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Dalai Lama Speaks At UIC

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The Dalai Lama spoke to a crowd of thousands at the University of Illinois at Chicago on July 17, 2011. He spoke about bridging the divide between faiths. (Credit: CBS)

The Dalai Lama spoke to a crowd of thousands at the University of Illinois at Chicago on July 17, 2011. He spoke about bridging the divide between faiths. (Credit: CBS)

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CHICAGO (CBS) – “Be kind whenever possible and it is always possible.” That’s a quote from The Dalai Lama, a man whose philosophy of tolerance earned him The Nobel Peace Prize.

As CBS 2’s Vince Gerasole reports, it’s a philosophy that had roughly 7,000 people visiting the University of Illinois at Chicago on Sunday to witness his teachings in person.

“Create inner peace, tolerance, forgiveness and patience,” he said, hallmarks of the teachings of the Dalai Lama – that world peace must develop from inner peace.

Thousands passed through metal detectors at the UIC Pavilion on Sunday, to snap a picture beside his name, purchase a copy of his writings, and share how Tibet’s spiritual leader in exile for 50 years has impacted their lives.

“Learning more about him has led me to a more spiritual path of enlightenment, peacefulness, happiness,” said Samantha Castello of Naperville.

LISTEN: Newsradio 780’s Lisa Fielding reports

Jake Kochanski of Chicago said he’s learned from the Dalai Lama that, “If you have an optimistic outlook on life constantly, you are closing the doors on negativity.”

The Buddhist spiritual leader’s visit to Chicago came a day after his 45-minute meeting with President Barack Obama at the White House, a move the Chinese government said may harm China-US relations.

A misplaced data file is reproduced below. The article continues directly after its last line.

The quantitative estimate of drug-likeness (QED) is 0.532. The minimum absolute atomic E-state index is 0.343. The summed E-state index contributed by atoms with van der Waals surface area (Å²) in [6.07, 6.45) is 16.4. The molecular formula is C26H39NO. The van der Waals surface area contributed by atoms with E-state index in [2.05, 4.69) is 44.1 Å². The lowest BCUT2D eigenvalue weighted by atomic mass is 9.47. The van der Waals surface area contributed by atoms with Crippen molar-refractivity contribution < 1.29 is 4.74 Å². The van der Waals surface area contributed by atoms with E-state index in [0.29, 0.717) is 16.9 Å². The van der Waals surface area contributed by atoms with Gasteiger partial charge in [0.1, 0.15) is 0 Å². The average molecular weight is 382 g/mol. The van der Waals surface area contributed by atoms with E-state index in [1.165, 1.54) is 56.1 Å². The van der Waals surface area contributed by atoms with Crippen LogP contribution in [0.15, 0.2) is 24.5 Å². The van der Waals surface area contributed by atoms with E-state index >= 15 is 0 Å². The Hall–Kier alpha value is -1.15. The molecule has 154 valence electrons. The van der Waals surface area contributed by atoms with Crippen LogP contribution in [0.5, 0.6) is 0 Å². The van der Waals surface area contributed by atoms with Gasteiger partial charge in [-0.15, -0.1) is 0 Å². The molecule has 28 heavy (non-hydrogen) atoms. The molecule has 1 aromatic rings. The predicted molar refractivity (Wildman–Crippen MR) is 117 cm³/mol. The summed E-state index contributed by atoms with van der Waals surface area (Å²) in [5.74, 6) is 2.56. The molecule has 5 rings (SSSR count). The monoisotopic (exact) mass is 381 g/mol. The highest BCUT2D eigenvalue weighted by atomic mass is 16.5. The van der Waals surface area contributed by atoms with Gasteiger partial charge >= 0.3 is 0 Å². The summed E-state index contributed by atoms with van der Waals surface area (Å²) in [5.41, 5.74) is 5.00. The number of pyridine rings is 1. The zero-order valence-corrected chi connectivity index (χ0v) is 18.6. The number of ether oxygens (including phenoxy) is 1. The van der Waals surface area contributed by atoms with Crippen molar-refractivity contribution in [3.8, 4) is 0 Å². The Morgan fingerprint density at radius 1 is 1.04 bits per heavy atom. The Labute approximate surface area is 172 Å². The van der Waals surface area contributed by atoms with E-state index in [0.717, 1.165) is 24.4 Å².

“Conflict in the name of religion is difficult to understand,” the Dalai Lama said Sunday.

Though he does not advocate Tibet’s independence from China, Beijing has labeled the Dalai Lama as a separatist. Sponsors of Sunday’s event said they don’t see him that way.

“He is a man of peace. He didn’t win the Nobel Peace Prize just by accident,” said Tim Boyd, with the Theosophical Society in America

The Dalai Lama presented Gov. Pat Quinn with a blessing scarf.

Mongolian immigrant Holly Nergui also felt blessed by the Dalai Lamai’s visit.

She said he makes her “feel better, feel happy.”

She said she prays to him to help bring her son to the United States, calling the Dalai Lama a man whose teachings help her endure the wait.

During his two hour speech on Sunday, The Dalai Lama shied away from sensitive political issues. He did praise Quinn for the state’s abolishment of the death penalty this year.

The Dalai Lama is in Chicago for two days of programs dedicated to bridging the divide between various faiths.

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